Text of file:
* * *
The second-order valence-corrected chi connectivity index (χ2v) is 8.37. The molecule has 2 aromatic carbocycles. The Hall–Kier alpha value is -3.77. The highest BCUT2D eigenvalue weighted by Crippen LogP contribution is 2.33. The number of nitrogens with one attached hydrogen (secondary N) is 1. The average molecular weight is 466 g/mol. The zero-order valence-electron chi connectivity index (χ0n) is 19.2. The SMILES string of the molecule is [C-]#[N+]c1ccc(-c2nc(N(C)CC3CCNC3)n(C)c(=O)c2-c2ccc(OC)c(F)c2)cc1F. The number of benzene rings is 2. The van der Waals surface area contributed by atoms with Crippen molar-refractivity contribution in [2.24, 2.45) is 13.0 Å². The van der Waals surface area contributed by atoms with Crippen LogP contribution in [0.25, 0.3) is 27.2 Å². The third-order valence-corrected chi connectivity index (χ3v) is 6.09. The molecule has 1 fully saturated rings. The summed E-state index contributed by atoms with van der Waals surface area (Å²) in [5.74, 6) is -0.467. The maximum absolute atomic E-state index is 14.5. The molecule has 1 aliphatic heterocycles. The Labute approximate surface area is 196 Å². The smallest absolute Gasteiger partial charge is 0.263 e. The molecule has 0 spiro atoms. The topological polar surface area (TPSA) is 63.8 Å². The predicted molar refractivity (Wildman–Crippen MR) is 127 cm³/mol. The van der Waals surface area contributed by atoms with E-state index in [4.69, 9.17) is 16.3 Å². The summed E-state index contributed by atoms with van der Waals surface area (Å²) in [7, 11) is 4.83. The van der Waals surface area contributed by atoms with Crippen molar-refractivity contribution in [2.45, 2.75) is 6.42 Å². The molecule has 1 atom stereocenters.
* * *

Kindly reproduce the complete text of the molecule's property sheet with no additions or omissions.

The second-order valence-corrected chi connectivity index (χ2v) is 8.37. The molecule has 2 aromatic carbocycles. The Hall–Kier alpha value is -3.77. The highest BCUT2D eigenvalue weighted by Crippen LogP contribution is 2.33. The number of nitrogens with one attached hydrogen (secondary N) is 1. The average molecular weight is 466 g/mol. The zero-order valence-electron chi connectivity index (χ0n) is 19.2. The SMILES string of the molecule is [C-]#[N+]c1ccc(-c2nc(N(C)CC3CCNC3)n(C)c(=O)c2-c2ccc(OC)c(F)c2)cc1F. The number of benzene rings is 2. The van der Waals surface area contributed by atoms with Crippen molar-refractivity contribution in [2.24, 2.45) is 13.0 Å². The van der Waals surface area contributed by atoms with Crippen LogP contribution in [0.25, 0.3) is 27.2 Å². The third-order valence-corrected chi connectivity index (χ3v) is 6.09. The molecule has 1 fully saturated rings. The summed E-state index contributed by atoms with van der Waals surface area (Å²) in [5.74, 6) is -0.467. The maximum absolute atomic E-state index is 14.5. The molecule has 1 aliphatic heterocycles. The Labute approximate surface area is 196 Å². The smallest absolute Gasteiger partial charge is 0.263 e. The molecule has 0 spiro atoms. The topological polar surface area (TPSA) is 63.8 Å². The predicted molar refractivity (Wildman–Crippen MR) is 127 cm³/mol. The van der Waals surface area contributed by atoms with E-state index in [4.69, 9.17) is 16.3 Å². The summed E-state index contributed by atoms with van der Waals surface area (Å²) in [7, 11) is 4.83. The van der Waals surface area contributed by atoms with Crippen molar-refractivity contribution in [2.45, 2.75) is 6.42 Å². The molecule has 1 atom stereocenters.